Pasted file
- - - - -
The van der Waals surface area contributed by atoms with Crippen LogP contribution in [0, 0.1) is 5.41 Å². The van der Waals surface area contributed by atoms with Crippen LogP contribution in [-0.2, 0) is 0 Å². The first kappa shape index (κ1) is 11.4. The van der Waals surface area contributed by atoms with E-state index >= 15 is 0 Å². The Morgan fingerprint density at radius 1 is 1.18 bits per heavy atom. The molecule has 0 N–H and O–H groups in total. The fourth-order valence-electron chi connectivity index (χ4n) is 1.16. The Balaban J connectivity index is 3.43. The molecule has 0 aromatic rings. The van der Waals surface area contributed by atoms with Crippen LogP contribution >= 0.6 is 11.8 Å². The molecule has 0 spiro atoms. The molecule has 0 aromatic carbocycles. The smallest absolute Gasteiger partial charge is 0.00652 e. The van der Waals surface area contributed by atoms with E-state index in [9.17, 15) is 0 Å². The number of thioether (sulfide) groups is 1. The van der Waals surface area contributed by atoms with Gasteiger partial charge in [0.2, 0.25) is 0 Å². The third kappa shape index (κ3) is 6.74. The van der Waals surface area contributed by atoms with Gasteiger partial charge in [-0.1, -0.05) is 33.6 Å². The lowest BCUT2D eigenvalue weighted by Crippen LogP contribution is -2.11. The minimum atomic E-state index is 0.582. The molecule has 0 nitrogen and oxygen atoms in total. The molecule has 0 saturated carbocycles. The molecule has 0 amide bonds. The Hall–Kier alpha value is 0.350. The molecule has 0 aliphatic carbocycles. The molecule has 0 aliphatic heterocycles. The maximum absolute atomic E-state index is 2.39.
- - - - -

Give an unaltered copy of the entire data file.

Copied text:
The van der Waals surface area contributed by atoms with Crippen LogP contribution in [0, 0.1) is 5.41 Å². The van der Waals surface area contributed by atoms with Crippen LogP contribution in [-0.2, 0) is 0 Å². The first kappa shape index (κ1) is 11.4. The van der Waals surface area contributed by atoms with E-state index >= 15 is 0 Å². The Morgan fingerprint density at radius 1 is 1.18 bits per heavy atom. The molecule has 0 N–H and O–H groups in total. The fourth-order valence-electron chi connectivity index (χ4n) is 1.16. The Balaban J connectivity index is 3.43. The molecule has 0 aromatic rings. The van der Waals surface area contributed by atoms with Crippen LogP contribution >= 0.6 is 11.8 Å². The molecule has 0 spiro atoms. The molecule has 0 aromatic carbocycles. The smallest absolute Gasteiger partial charge is 0.00652 e. The van der Waals surface area contributed by atoms with E-state index in [9.17, 15) is 0 Å². The number of thioether (sulfide) groups is 1. The van der Waals surface area contributed by atoms with Gasteiger partial charge in [0.2, 0.25) is 0 Å². The third kappa shape index (κ3) is 6.74. The van der Waals surface area contributed by atoms with Gasteiger partial charge in [-0.1, -0.05) is 33.6 Å². The lowest BCUT2D eigenvalue weighted by Crippen LogP contribution is -2.11. The minimum atomic E-state index is 0.582. The molecule has 0 nitrogen and oxygen atoms in total. The molecule has 0 saturated carbocycles. The molecule has 0 amide bonds. The Hall–Kier alpha value is 0.350. The molecule has 0 aliphatic carbocycles. The molecule has 0 aliphatic heterocycles. The maximum absolute atomic E-state index is 2.39.